The Dilemma of Online Writing
When one takes a course in creative writing the emphasis is on originality. One is encouraged to go as far as they can to create new worlds, new metaphors so that the experience of the reader is as close to unique as one can achieve.
Trite expressions, standard similes are to be avoided. The same structure for each paragraph is contraindicated.
Overtime, the instructor reads styles and can perceive which student wrote the item by the pattern, as unique as a fingerprint.
This is how it is in real life.
In real life, clever titles, grabbing open sentences, spoken dialect, captures the reader and gains the 'A' and perhaps even publication in hard copy.
Discard this advice if you write online.
Unlike real life, where one writes for the eyes of other mammals, in cyberspace one writes for the A.I. of search engines.
One can not use the clever title, for a user would not enter that in a search engine.
Hence "Gone With The Wind" is discarded for "A Story about the American Civil War."
Most so called 'writing' sites are actually 'publishing sites'. The work submitted is not read by a human editor who needs to be impressed.
If there is 'moderation' it is either a synonym for 'delay' (i.e. Virily) or such is done by an A.I.
In those which are not actually moderated, (i.e. Virily) the work goes from last keystroke to screen without the slightest 'vetting'.
Those sites which have human moderators may check for spam, plagiarism, grammar, spelling, but are not to interfere in the writing which may be trite, repetitious or of low literary quality.
In short a moderator is NOT an editor. ,
Once published, to gain the eyes of readers requires networking. This means being picked up by tags, keywords, SEO phrases, etc.
Original work fails in these categories. Trying to Stumble, Digg, Reddit, etc. is finger exercise.
Google is what counts, and the Google software is not going to find 'Gone With The Wind', (save in a 'hurricane' search, and then way down on the 3876 page). Google will find "Story About The Civil War in America" when people enter the term Civil War or Story about or America.
So what are you writing for? Your own amusement? Or to Make money?
Amazing, isn't it?
The Newbie, who wants to write online will find a so-called 'writing site' and race to read the 'Top' writers. The Newbie will scour the front page.
What exactly is there?
On some sites it is the most recently published stuff, totally unvetted or sorted. On others it is pedestrian pieces, stuffed with Search Engine Optimisation words.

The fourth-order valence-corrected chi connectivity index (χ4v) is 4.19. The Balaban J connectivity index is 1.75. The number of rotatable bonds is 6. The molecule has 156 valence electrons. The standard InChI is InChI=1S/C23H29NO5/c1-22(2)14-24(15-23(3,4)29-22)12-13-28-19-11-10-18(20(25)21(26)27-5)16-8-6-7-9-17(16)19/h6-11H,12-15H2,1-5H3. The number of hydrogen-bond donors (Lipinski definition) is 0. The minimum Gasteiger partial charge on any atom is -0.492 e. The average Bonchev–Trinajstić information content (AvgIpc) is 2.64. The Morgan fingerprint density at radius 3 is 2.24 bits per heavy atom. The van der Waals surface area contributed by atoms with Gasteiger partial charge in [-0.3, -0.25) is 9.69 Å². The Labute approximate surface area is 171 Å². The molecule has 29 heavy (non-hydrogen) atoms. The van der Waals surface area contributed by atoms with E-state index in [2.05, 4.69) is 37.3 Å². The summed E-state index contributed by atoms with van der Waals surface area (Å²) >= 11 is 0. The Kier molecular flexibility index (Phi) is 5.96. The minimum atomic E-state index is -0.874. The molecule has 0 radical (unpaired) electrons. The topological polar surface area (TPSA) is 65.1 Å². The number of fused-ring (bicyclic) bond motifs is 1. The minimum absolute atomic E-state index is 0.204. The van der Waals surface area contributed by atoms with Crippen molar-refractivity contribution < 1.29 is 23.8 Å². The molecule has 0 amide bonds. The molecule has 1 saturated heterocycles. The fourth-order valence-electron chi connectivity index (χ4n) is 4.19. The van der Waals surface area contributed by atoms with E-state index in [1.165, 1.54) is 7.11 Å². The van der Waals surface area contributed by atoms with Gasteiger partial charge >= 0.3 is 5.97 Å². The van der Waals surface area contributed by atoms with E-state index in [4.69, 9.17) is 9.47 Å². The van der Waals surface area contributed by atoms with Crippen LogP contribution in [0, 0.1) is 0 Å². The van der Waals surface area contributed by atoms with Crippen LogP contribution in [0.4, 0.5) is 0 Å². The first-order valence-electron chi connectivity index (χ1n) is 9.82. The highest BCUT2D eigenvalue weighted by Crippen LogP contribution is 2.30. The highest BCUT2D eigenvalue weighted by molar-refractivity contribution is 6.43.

One finds themselves skimming nothing that might be remembered five minutes after reading.
It seems unbelievable but, in modern times, it is true.
In ancient days, the Front Page always had top items. That is until the Front Page became the garbage dump of SEO words.
Today, instead of reading pieces superior to what you could compose you find virtual rubbish.
These are the top Earners.
Perhaps in reading one might happen onto a piece that is brilliant, and it's way down in the back of the line.
Because it wasn't written to get Google. And Google brings the hits. And the item that gains five hundred hits is more valued than the one which gains fifty.
No matter how much crap it is.
And then there's the Fellow User....
Added to this level of 'writing' there are the other users of the site...
- There are those who set themselves up as Arbiters of other's work
as if they have some right...
- There are those who Shill for Rip Off Sites trying to trick you into joining
becoming vicious when they are thwarted.
- There are those who read your work, then semi-plagiarise it.
- There are those who will attack to attack demanding sources and proof
for the most mundane articles
- And of course, there are Trolls who will attack to attack, leaving comment
after comment, using dual after dual...
And all this for a few cents per hundred views.
Alas, the days of Brilliance have passed
The modern use of writing sites is to create a wall paper on which to hang ads. That is the purpose.
The articles chock full of SEO words are picked up by Google and touted.
One does a search of 'What's Trending' gets a few terms, and then pops them into a template.
For example, today everyone is talking about electric cars. One writes an article;
"Everyone is talking about Electric Cars. I'm sure you have been thinking about getting an Electric Car. Some people are worried about Electric Cars..."
On and on for 1k words, the term 'Electric Cars' popped into every sentence.
The repetition of the term will attract search engines, the article will be listed as number one, and people who enter the term will be directed to the meaningless empty article.
With one million hits, for example, the article, which says nothing, is number one.
This is the situation today.